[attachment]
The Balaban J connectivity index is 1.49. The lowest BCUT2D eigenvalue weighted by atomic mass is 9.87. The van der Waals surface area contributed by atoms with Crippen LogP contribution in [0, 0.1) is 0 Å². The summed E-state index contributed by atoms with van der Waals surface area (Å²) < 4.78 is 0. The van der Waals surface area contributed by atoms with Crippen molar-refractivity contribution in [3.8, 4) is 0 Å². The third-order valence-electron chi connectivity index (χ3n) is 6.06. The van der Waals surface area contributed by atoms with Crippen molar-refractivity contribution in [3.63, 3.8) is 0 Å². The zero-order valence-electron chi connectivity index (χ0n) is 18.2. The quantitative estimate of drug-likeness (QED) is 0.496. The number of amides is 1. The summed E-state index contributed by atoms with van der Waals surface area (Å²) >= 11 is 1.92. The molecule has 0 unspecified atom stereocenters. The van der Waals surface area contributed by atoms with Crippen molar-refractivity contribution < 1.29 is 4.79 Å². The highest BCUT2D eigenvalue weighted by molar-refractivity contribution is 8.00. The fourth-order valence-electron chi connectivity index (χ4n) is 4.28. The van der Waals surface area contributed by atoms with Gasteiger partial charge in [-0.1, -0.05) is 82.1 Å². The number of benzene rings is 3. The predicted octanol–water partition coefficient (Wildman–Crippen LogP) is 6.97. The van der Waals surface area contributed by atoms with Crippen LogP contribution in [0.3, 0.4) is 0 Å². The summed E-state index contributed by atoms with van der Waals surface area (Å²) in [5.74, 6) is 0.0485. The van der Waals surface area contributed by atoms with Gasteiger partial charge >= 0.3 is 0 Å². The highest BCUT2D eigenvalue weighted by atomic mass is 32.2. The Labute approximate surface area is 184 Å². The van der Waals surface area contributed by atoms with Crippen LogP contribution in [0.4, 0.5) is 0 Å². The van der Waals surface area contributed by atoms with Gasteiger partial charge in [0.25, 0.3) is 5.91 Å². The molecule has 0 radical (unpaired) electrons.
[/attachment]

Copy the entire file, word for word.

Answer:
The Balaban J connectivity index is 1.49. The lowest BCUT2D eigenvalue weighted by atomic mass is 9.87. The van der Waals surface area contributed by atoms with Crippen LogP contribution in [0, 0.1) is 0 Å². The summed E-state index contributed by atoms with van der Waals surface area (Å²) < 4.78 is 0. The van der Waals surface area contributed by atoms with Crippen molar-refractivity contribution in [3.8, 4) is 0 Å². The third-order valence-electron chi connectivity index (χ3n) is 6.06. The van der Waals surface area contributed by atoms with Crippen molar-refractivity contribution in [3.63, 3.8) is 0 Å². The zero-order valence-electron chi connectivity index (χ0n) is 18.2. The quantitative estimate of drug-likeness (QED) is 0.496. The number of amides is 1. The summed E-state index contributed by atoms with van der Waals surface area (Å²) >= 11 is 1.92. The molecule has 0 unspecified atom stereocenters. The van der Waals surface area contributed by atoms with Crippen molar-refractivity contribution < 1.29 is 4.79 Å². The highest BCUT2D eigenvalue weighted by molar-refractivity contribution is 8.00. The fourth-order valence-electron chi connectivity index (χ4n) is 4.28. The van der Waals surface area contributed by atoms with Gasteiger partial charge in [-0.1, -0.05) is 82.1 Å². The number of benzene rings is 3. The predicted octanol–water partition coefficient (Wildman–Crippen LogP) is 6.97. The van der Waals surface area contributed by atoms with Crippen LogP contribution in [0.3, 0.4) is 0 Å². The summed E-state index contributed by atoms with van der Waals surface area (Å²) in [5.74, 6) is 0.0485. The van der Waals surface area contributed by atoms with Gasteiger partial charge >= 0.3 is 0 Å². The highest BCUT2D eigenvalue weighted by atomic mass is 32.2. The Labute approximate surface area is 184 Å². The van der Waals surface area contributed by atoms with Crippen LogP contribution in [0.4, 0.5) is 0 Å². The van der Waals surface area contributed by atoms with Gasteiger partial charge in [0.25, 0.3) is 5.91 Å². The molecule has 0 radical (unpaired) electrons.